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In re Commitment of Chester

Court of Appeals of Illinois, First District, Third Division

September 20, 2017

In re COMMITMENT OF EARL CHESTER
v.
Earl Chester, Respondent-Appellant The People of the State of Illinois, Petitioner-Appellee,

         Appeal from the Circuit Court of Cook County.No. 07 CR 80008 Honorable Thomas J. Bryne, Judge, presiding.

          Justices Fitzgerald Smith and Pucinski concurred in the judgment and opinion.

          OPINION

          COBBS, PRESIDING JUSTICE

         ¶ 1 Following a stipulated adjudication as a sexually violent person pursuant to the Sexually Violent Persons Commitment Act (Act) (725 ILCS 207/1 et seq. (West 2006)), respondent, Earl Chester, appeals from the circuit court's denial of his motion to withdraw his stipulation and its order committing him to the Illinois Department of Human Services (IDHS) for institutional treatment. He contends that the trial court erred in accepting his stipulation because (1) the Act does not provide for stipulations and (2) the court failed to conduct a fitness hearing prior to accepting the stipulation. We affirm.

         ¶ 2 BACKGROUND

         ¶ 3 On August 16, 2007, the State filed a petition to commit respondent as a sexually violent person under the Act. In its petition, the State alleged that respondent (1) was found guilty of sexual assault in the circuit court of Cook County and sentenced to 22 years in the Department of Corrections, (2) had been diagnosed with paraphilia, not otherwise specified, non-consenting persons (PNOS), a mental disorder which predisposes respondent to commit acts of sexual violence, and (3) was dangerous because his mental disorder created a substantial probability that he would engage in acts of sexual violence in the future.

         ¶ 4 In support of its petition, the State included the report of a psychological evaluation of respondent conducted by Dr. Ray Quackenbush, Psy.D. Prior to the evaluation, the doctor informed respondent of the nature and structure of the proceedings under the Act. In his report, Dr. Quackenbush indicated that respondent articulated his understanding of the information and consented to the interview. As part of the evaluation, Dr. Quackenbush interviewed respondent, reviewed his arrest and conviction history, and examined respondent's prison disciplinary and medical files. Several assessment methods were used to determine respondent's level of risk for committing future sexually violent offenses. Respondent was diagnosed with (1) paraphilia not otherwise specified, non-consenting victims, (2) polysubstance dependence, and (3) antisocial personality disorder. Based on the evaluation, Dr. Quackenbush concluded that respondent showed a substantial and continuing risk for sexual offense recidivism and his actions met the criteria for PNOS. As such, he recommended that respondent be found to be a sexually violent person under and the Act and subject to civil commitment for clinical intervention to prevent respondent from engaging in future acts of sexual violence. On September 11, 2007, the court found probable cause to believe that respondent was a sexually violent person and, pursuant to section 30(c) of the Act, ordered respondent to participate in an evaluation to determine whether he was a sexually violent person. On that same date, both respondent and the State filed a demand for a jury trial.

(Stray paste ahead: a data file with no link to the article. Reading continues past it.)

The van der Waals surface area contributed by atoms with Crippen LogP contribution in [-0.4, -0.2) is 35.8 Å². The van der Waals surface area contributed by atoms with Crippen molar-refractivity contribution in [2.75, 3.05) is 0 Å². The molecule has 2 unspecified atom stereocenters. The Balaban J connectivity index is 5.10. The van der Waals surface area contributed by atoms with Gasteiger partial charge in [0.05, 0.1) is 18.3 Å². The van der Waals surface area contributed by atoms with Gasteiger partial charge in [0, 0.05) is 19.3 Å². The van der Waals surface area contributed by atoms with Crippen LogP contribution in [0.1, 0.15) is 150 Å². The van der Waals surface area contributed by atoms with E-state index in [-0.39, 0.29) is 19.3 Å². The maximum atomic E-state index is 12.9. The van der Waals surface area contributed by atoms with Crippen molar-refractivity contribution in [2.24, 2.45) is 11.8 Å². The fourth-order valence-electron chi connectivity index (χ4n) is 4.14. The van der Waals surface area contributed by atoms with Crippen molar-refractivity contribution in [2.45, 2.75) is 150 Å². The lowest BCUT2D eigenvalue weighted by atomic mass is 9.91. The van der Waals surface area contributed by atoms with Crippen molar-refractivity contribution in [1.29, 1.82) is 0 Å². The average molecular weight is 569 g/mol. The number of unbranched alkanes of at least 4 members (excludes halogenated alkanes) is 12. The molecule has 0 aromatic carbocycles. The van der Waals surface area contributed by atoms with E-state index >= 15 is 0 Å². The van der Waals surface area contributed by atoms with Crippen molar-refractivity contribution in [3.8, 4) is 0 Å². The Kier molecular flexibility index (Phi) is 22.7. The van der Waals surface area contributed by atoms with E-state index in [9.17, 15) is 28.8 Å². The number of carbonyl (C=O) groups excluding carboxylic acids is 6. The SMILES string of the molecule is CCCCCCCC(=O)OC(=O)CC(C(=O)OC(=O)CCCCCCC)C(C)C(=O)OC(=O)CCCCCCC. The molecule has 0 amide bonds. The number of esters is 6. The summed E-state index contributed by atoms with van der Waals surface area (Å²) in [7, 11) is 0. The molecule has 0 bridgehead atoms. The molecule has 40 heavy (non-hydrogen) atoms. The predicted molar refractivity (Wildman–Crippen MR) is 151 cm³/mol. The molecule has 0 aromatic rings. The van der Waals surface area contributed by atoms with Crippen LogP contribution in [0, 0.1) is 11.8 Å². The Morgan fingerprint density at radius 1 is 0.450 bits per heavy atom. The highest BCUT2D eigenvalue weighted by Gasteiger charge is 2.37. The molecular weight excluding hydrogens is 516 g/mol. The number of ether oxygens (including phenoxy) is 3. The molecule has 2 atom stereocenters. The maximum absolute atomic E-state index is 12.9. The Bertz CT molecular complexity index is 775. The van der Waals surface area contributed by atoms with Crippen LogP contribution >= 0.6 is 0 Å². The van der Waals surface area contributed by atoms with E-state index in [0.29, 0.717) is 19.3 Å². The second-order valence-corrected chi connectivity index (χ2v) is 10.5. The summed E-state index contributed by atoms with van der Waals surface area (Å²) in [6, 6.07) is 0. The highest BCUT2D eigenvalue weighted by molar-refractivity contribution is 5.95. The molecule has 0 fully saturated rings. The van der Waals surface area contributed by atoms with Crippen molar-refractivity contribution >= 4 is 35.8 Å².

¶ 5 On January 9, 2008, upon respondent's request, the court ordered Dr. Eric Ostrov to conduct any and all examinations of respondent in preparation of his defense in the commitment proceeding.[1] The matter was continued by agreement of the parties over the course of the next several years. On July 13, 2010, the court granted the State's motion for a current sexually violent person evaluation of respondent. Because Dr. Quackenbush was no longer available, the State requested that the Department of Corrections be directed to assign an evaluator to perform a current evaluation of respondent. Although the State asserts that Dr. John Arroyo submitted evaluation reports concerning respondent on December 2010, September 25, 2013 and November 25, 2013 and that Dr. Kimberly Weitl submitted reports on October 26, 2007, February 15, 2010, June 18, 2013 and October 31, 2013, those reports do not appear in the record.

         ¶ 6 Trial in this matter commenced and the jury was sworn in on March 9, 2015. On March 10, 2015, prior to proceeding with trial, the parties tendered a stipulation in which they agreed that respondent was waiving his right to a jury trial; the State's evaluators would opine that respondent had been convicted of a sexually violent offense; respondent suffers from mental disorders and is substantially probable to reoffend; and, thus, based on the stipulation, the Court would find respondent to be sexually violent person. In presenting the stipulation, defense counsel indicated that he had reviewed each paragraph with respondent and answered any questions respondent had regarding the agreement. Before accepting the stipulation, the following colloquy occurred:

"THE COURT: *** Did you review this document with your lawyer?
[RESPONDENT]: Yes, I did.
THE COURT: Did you review each and every one of these 16 paragraphs with your lawyer regarding the stipulation that you're asking to enter at this time?
[RESPONDENT]: Yes.
THE COURT: I'm showing you page three of the stipulation and agreement. Is that your signature on this stipulation?
[RESPONDENT]: Yes, it is.
THE COURT: And is it your intention at this time to waive or give up your right to a jury trial in this matter?
[RESPONDENT]: Yes.
THE COURT: And proceed by way of stipulation where you're admitting that at this time you're currently a sexually violent person ...

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